- What are balanced and unbalanced headphones?
- Can you hear any differences between them?
- What cables and equipment are needed for balanced headphones?
Headphone technology has come a long way in just the last few years.
Sure, your basic earbud headphones haven’t changed all that much since they first rolled out. And plenty of people love the way those headphones sound – but really love the portability and the convenience that they offer, too.
It wasn’t until 1999 when headphone manufacturers started to play around with balancing audio signals that things really took off. This technology – using balanced drive amplification, has changed the way that premium level headphones sound over the last 20 years.
In this article, we go over the differences between balanced vs unbalanced headphones and cables. You’ll learn how this can impact the quality of sound you’re getting out of your headphones, whether or not you can really hear the difference, and much more.
Balanced vs Unbalanced Headphones (Which Are Better?)
When we are talking about the difference between balanced and unbalanced headphones and audio signals, we are really talking about the difference between two specific types of cables (full guide here) used to transmit audio in this type of hardware.
It really all comes down to the kind of wires (and the number of wires) you’re using in these cable setups.
Simply put, unbalanced audio cables traditionally only use two different wires in their audio signals set up.
You have a ground wire (a wire that protects you from electrical overloads, fires, etc.) and then you have a signal wire – the wire that transmits the audio signal to your headphones, helping to produce the sound that you hear in both ears.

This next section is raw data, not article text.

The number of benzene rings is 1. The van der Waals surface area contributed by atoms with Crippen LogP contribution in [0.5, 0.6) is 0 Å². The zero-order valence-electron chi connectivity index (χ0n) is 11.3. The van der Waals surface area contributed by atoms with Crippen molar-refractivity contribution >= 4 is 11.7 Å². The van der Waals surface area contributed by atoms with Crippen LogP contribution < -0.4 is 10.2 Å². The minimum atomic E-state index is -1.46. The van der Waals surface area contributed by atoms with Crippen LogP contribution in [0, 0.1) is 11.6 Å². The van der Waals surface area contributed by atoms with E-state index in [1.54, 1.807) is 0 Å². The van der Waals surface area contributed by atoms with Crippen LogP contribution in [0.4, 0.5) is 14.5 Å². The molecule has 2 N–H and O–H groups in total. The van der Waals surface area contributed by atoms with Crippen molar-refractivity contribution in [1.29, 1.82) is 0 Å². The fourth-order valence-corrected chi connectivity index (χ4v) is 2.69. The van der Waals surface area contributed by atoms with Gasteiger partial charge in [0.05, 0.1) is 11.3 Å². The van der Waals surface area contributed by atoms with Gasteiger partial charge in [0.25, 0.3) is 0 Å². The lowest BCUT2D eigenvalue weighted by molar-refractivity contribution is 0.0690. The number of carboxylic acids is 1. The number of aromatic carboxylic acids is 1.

The trouble with this setup, of course, is that unbalanced audio cables – with just one signal wire– are going to inevitably carry a lot of extra interference as the signal moves through that cable to the headphone set up.
All of that extra interference is going to degrade the overall audio quality, though the extent of the degradation can be mitigated in a couple of different ways.
Balanced cables use a three-wire setup. You have that same singular ground wire installed for safety but then you have two separate signal wires as well.
These signal wires carry the audio signal to the headphone compartments, and because you are running a dual signal set up here you eliminate a lot of the extra interference that would have cluttered up your listening experience.
It doesn’t seem like that much of a difference – one extra wire, really – but the physics behind this kind of setup changes absolutely everything.
Before your audio signal is transmitted through your balanced cable system a built-in transformer actually reverses the polarity of the signal in each wire.
This means that the “positive” signal of your audio goes into one wire while an exact duplicate of that signal – but reversed, making it “negative” – runs into a different wire. The positive wire is called the hotwire, the negative wire is called the cold wire.
Both of these wires are still going to pick up a little bit of interference (about the same amount as a single, unbalanced cable would) – but because the polarities of the signals are reversed, and then reversed back when they hit your headphones, the audio signal comes out crystal clear as interference is turned negative.
This one simple little adjustment cleans up your audio in a huge way.
Can You Hear the Difference Between Balanced vs Unbalanced Headphones?
A lot of people wonder whether or not it’s possible to hear the difference between a balanced and unbalanced audio signal, and whether or not balanced output hardware really makes a difference.